Market vs. Limit Orders

Yesterday’s review of the use of sell stops prompted one reader to post the following question:

When selling an ETF, should any type of limit be placed on the sell order, or just sell at market price? Buy and sell orders are new to me and I’ve just been buying at market price. I have not executed a sell yet, so any advice or links to information that anyone can share would be appreciated.

While this reader seems to be new to investing, he nevertheless brings up a valid point: What type of order should you use when purchasing ETFs?

My view is that you should always use a limit order and never buy at market price if you have that choice (and don’t need to sell at all costs). Here’s how I approach it:

First, I make sure that the ETF under consideration has a large enough average daily volume to accommodate my size order, which maybe a couple of million dollars. I want to be able to buy or sell without too much slippage in price. Depending on your order size, this may or may not be a consideration for you.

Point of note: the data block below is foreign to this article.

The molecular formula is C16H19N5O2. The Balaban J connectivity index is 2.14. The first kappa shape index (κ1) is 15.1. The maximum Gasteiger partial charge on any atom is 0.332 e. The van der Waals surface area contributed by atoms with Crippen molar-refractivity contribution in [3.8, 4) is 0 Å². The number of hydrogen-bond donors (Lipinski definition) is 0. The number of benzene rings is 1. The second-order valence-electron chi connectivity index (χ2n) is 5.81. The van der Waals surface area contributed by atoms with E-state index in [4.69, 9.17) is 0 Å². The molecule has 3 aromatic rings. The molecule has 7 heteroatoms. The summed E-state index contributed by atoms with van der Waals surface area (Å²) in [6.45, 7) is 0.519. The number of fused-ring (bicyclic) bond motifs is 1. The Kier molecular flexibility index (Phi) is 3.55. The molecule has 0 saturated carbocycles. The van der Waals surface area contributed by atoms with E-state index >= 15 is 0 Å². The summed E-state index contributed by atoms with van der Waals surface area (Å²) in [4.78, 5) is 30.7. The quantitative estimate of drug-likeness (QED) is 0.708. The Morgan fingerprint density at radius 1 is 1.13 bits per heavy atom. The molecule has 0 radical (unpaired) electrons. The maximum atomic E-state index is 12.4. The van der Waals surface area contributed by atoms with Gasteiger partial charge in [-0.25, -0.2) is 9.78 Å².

In may case, out of some 600 ETFs that I track, I have identified about 80, which have a high enough volume to facilitate my order at anytime. If my previous day closing price has indicated a buy for the next day, based on the current trend and momentum, then I am ready to place my order.

However, I usually watch the market activity for a couple hours or so into the trading day before taking action. Once I am ready to pull the trigger, I check the current price and place a limit order for that price. Even though I want to get onboard, I will not place a market order as it exposes me to, let’s call it, the vagaries of the market place. I may get a partial fill and may have to enter a different limit price, if necessary, to complete my order.

Again, the idea is not engage in any kind of scalping to squeeze out a penny in form of a lower price, but to participate in the developing trend.

As soon as my order is filled, I set up my tracking spreadsheet along with my trailing sell stop points. I update these every day and know where I stand at all times in regards to any Profits/Losses and proximity to my exit points.

Being clear and disciplined about the process eliminates emotional and irrational decision making, which will make your investment life a lot easier than working by seat of your pants.

About Ulli Niemann

Ulli Niemann is the publisher of "The ETF Bully" and is a Registered Investment Advisor. Learn more
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